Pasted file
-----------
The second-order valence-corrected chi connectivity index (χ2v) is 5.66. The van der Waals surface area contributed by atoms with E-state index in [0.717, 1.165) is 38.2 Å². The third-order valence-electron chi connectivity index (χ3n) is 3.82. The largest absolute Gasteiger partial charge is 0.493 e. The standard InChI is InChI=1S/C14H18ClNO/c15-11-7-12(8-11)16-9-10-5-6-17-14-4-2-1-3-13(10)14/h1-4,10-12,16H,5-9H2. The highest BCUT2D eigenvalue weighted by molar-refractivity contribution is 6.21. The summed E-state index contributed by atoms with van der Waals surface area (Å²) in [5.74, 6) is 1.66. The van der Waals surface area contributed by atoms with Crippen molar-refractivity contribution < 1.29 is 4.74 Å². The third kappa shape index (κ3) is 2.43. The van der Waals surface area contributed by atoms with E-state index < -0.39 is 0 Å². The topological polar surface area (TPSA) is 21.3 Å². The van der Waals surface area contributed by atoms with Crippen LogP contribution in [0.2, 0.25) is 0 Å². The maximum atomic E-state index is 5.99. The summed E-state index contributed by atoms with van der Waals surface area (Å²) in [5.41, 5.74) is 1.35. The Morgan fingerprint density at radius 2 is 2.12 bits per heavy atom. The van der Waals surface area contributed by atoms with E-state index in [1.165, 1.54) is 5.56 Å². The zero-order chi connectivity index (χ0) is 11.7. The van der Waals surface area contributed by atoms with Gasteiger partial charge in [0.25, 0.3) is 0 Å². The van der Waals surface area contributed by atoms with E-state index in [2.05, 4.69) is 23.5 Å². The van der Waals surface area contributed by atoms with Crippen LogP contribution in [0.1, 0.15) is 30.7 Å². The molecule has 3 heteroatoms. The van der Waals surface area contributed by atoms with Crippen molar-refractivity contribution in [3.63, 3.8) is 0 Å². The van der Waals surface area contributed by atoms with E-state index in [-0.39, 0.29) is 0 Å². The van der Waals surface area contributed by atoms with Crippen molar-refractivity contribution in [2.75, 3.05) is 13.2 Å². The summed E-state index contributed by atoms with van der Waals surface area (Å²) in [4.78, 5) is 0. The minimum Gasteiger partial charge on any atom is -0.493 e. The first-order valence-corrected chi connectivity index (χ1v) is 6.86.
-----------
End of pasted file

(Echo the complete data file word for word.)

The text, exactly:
The second-order valence-corrected chi connectivity index (χ2v) is 5.66. The van der Waals surface area contributed by atoms with E-state index in [0.717, 1.165) is 38.2 Å². The third-order valence-electron chi connectivity index (χ3n) is 3.82. The largest absolute Gasteiger partial charge is 0.493 e. The standard InChI is InChI=1S/C14H18ClNO/c15-11-7-12(8-11)16-9-10-5-6-17-14-4-2-1-3-13(10)14/h1-4,10-12,16H,5-9H2. The highest BCUT2D eigenvalue weighted by molar-refractivity contribution is 6.21. The summed E-state index contributed by atoms with van der Waals surface area (Å²) in [5.74, 6) is 1.66. The van der Waals surface area contributed by atoms with Crippen molar-refractivity contribution < 1.29 is 4.74 Å². The third kappa shape index (κ3) is 2.43. The van der Waals surface area contributed by atoms with E-state index < -0.39 is 0 Å². The topological polar surface area (TPSA) is 21.3 Å². The van der Waals surface area contributed by atoms with Crippen LogP contribution in [0.2, 0.25) is 0 Å². The maximum atomic E-state index is 5.99. The summed E-state index contributed by atoms with van der Waals surface area (Å²) in [5.41, 5.74) is 1.35. The Morgan fingerprint density at radius 2 is 2.12 bits per heavy atom. The van der Waals surface area contributed by atoms with E-state index in [1.165, 1.54) is 5.56 Å². The zero-order chi connectivity index (χ0) is 11.7. The van der Waals surface area contributed by atoms with Gasteiger partial charge in [0.25, 0.3) is 0 Å². The van der Waals surface area contributed by atoms with E-state index in [2.05, 4.69) is 23.5 Å². The van der Waals surface area contributed by atoms with Crippen LogP contribution in [0.1, 0.15) is 30.7 Å². The molecule has 3 heteroatoms. The van der Waals surface area contributed by atoms with Crippen molar-refractivity contribution in [3.63, 3.8) is 0 Å². The van der Waals surface area contributed by atoms with E-state index in [-0.39, 0.29) is 0 Å². The van der Waals surface area contributed by atoms with Crippen molar-refractivity contribution in [2.75, 3.05) is 13.2 Å². The summed E-state index contributed by atoms with van der Waals surface area (Å²) in [4.78, 5) is 0. The minimum Gasteiger partial charge on any atom is -0.493 e. The first-order valence-corrected chi connectivity index (χ1v) is 6.86.